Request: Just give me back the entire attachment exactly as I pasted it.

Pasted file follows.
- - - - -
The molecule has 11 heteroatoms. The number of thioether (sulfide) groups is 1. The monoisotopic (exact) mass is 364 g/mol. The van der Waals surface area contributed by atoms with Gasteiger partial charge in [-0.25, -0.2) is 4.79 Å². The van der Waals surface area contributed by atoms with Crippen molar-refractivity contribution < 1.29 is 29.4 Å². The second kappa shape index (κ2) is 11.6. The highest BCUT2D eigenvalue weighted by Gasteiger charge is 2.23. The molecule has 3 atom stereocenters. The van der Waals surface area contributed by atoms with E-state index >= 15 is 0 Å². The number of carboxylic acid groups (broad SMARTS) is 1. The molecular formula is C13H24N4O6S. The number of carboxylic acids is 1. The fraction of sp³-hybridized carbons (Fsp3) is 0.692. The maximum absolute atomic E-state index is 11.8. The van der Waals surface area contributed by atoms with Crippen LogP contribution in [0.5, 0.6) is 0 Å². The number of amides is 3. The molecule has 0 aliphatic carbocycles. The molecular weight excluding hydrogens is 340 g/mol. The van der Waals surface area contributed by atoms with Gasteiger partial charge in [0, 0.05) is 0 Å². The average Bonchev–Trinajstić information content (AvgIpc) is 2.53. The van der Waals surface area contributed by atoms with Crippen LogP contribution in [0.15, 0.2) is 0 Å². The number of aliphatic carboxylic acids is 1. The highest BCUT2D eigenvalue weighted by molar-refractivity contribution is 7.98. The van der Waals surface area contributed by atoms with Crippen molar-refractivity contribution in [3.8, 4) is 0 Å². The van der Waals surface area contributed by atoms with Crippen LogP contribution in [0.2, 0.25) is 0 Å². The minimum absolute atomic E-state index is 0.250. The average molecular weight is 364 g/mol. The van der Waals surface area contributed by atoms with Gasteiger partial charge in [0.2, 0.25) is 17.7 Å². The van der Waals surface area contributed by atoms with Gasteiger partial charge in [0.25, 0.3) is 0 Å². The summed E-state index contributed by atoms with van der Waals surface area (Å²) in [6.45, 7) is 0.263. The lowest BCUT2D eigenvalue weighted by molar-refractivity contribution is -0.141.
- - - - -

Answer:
The molecule has 11 heteroatoms. The number of thioether (sulfide) groups is 1. The monoisotopic (exact) mass is 364 g/mol. The van der Waals surface area contributed by atoms with Gasteiger partial charge in [-0.25, -0.2) is 4.79 Å². The van der Waals surface area contributed by atoms with Crippen molar-refractivity contribution < 1.29 is 29.4 Å². The second kappa shape index (κ2) is 11.6. The highest BCUT2D eigenvalue weighted by Gasteiger charge is 2.23. The molecule has 3 atom stereocenters. The van der Waals surface area contributed by atoms with E-state index >= 15 is 0 Å². The number of carboxylic acid groups (broad SMARTS) is 1. The molecular formula is C13H24N4O6S. The number of carboxylic acids is 1. The fraction of sp³-hybridized carbons (Fsp3) is 0.692. The maximum absolute atomic E-state index is 11.8. The van der Waals surface area contributed by atoms with Crippen LogP contribution in [0.5, 0.6) is 0 Å². The number of amides is 3. The molecule has 0 aliphatic carbocycles. The molecular weight excluding hydrogens is 340 g/mol. The van der Waals surface area contributed by atoms with Gasteiger partial charge in [0, 0.05) is 0 Å². The average Bonchev–Trinajstić information content (AvgIpc) is 2.53. The van der Waals surface area contributed by atoms with Crippen LogP contribution in [0.15, 0.2) is 0 Å². The number of aliphatic carboxylic acids is 1. The highest BCUT2D eigenvalue weighted by molar-refractivity contribution is 7.98. The van der Waals surface area contributed by atoms with Crippen molar-refractivity contribution in [3.8, 4) is 0 Å². The van der Waals surface area contributed by atoms with Crippen LogP contribution in [0.2, 0.25) is 0 Å². The minimum absolute atomic E-state index is 0.250. The average molecular weight is 364 g/mol. The van der Waals surface area contributed by atoms with Gasteiger partial charge in [0.2, 0.25) is 17.7 Å². The van der Waals surface area contributed by atoms with Gasteiger partial charge in [0.25, 0.3) is 0 Å². The summed E-state index contributed by atoms with van der Waals surface area (Å²) in [6.45, 7) is 0.263. The lowest BCUT2D eigenvalue weighted by molar-refractivity contribution is -0.141.